Meet CCD's Veteran Services Coordinator Arlette Stratton
Arlette Stratton is the Veteran Services Coordinator/SCO at CCD and recent addition to our Cityhawk family. She will be participating in an upcoming panel discussion on Military Sexual Trauma (MST) Wednesday, October 14th.
Pre-registration for the event is required. Below is a short interview between Arlette and Charlie Fredrick, Senior Human Services Coordinator within the Office of Student Life.
1. Let’s start off with some introductions. Can you tell me a bit more about yourself, your background, and how you become involved in supporting veterans?
I recently moved to the Denver area after living in Kansas off and on for about 18 years. I started in higher education in 2010 after accepting a position with Barton Community College at their Fort Riley, Kansas location. I began my higher education career path by serving as an Enrollment Specialist. In 2011 I was able to move into academic advising. This is where I truly discovered my calling! It was within my first year of advising that I knew, without a shadow of a doubt, that I belonged in higher education. In 2015 I was given the opportunity to move into the role of the VA Specialist/School Certifying Official for the Fort Riley and Fort Leavenworth locations.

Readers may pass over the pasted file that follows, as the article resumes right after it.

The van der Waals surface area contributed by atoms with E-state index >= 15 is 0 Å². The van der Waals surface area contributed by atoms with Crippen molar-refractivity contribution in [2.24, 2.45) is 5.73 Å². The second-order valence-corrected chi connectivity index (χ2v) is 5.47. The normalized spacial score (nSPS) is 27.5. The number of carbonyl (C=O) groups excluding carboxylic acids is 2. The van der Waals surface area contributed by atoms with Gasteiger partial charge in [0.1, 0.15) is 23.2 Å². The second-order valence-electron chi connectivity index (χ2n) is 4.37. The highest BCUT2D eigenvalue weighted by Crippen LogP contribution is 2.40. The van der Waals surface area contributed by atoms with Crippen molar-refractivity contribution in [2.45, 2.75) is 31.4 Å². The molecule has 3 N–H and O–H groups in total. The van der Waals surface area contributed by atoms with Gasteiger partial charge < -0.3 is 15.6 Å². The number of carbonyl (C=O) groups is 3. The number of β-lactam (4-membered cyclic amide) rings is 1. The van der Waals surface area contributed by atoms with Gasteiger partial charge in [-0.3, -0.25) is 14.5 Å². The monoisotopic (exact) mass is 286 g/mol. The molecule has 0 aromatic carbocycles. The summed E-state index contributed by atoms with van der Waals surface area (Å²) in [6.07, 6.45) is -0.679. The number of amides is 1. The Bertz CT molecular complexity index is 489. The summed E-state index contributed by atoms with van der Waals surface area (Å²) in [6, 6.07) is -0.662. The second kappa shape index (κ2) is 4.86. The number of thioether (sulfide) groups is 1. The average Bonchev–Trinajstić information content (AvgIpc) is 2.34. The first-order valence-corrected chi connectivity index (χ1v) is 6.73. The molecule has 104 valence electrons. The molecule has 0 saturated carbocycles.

Growing up in an active-duty military family, I was afforded the opportunity to travel the world and experience different cultures. I also spent some time as a military wife. Serving as a VA Specialist, and now serving as the Veteran Services Coordinator, I feel that these roles provide me the opportunity to give back to those that have sacrificed and given so much in defense of our country. It is my small way of being able to say thank you to those that are part of the veteran student population.
2. For folks not familiar, what is the Veterans Services Center and what is your role there?